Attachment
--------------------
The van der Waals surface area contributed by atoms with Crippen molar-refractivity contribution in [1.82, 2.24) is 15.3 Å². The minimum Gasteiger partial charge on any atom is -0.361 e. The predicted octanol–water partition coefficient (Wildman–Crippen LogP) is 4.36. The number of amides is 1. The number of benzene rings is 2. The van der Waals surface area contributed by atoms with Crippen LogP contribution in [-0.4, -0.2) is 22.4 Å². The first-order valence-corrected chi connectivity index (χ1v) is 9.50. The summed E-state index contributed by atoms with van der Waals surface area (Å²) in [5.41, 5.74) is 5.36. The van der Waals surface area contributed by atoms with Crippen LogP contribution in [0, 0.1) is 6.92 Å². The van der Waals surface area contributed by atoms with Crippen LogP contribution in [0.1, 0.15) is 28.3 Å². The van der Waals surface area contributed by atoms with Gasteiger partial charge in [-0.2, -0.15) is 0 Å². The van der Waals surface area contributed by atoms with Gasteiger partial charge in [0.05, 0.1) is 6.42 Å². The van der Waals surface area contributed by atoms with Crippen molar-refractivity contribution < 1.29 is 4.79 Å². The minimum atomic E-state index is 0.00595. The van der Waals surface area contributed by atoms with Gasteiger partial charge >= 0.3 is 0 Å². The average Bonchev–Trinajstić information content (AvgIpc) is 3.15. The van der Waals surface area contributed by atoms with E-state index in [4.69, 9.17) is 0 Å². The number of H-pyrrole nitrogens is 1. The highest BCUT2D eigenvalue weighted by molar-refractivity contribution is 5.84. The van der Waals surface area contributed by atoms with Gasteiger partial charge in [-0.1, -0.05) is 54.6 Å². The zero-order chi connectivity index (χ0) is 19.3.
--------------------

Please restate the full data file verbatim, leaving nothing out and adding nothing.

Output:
The van der Waals surface area contributed by atoms with Crippen molar-refractivity contribution in [1.82, 2.24) is 15.3 Å². The minimum Gasteiger partial charge on any atom is -0.361 e. The predicted octanol–water partition coefficient (Wildman–Crippen LogP) is 4.36. The number of amides is 1. The number of benzene rings is 2. The van der Waals surface area contributed by atoms with Crippen LogP contribution in [-0.4, -0.2) is 22.4 Å². The first-order valence-corrected chi connectivity index (χ1v) is 9.50. The summed E-state index contributed by atoms with van der Waals surface area (Å²) in [5.41, 5.74) is 5.36. The van der Waals surface area contributed by atoms with Crippen LogP contribution in [0, 0.1) is 6.92 Å². The van der Waals surface area contributed by atoms with Crippen LogP contribution in [0.1, 0.15) is 28.3 Å². The van der Waals surface area contributed by atoms with Gasteiger partial charge in [-0.2, -0.15) is 0 Å². The van der Waals surface area contributed by atoms with Gasteiger partial charge in [0.05, 0.1) is 6.42 Å². The van der Waals surface area contributed by atoms with Crippen molar-refractivity contribution < 1.29 is 4.79 Å². The minimum atomic E-state index is 0.00595. The van der Waals surface area contributed by atoms with Gasteiger partial charge >= 0.3 is 0 Å². The average Bonchev–Trinajstić information content (AvgIpc) is 3.15. The van der Waals surface area contributed by atoms with E-state index in [4.69, 9.17) is 0 Å². The number of H-pyrrole nitrogens is 1. The highest BCUT2D eigenvalue weighted by molar-refractivity contribution is 5.84. The van der Waals surface area contributed by atoms with Gasteiger partial charge in [-0.1, -0.05) is 54.6 Å². The zero-order chi connectivity index (χ0) is 19.3.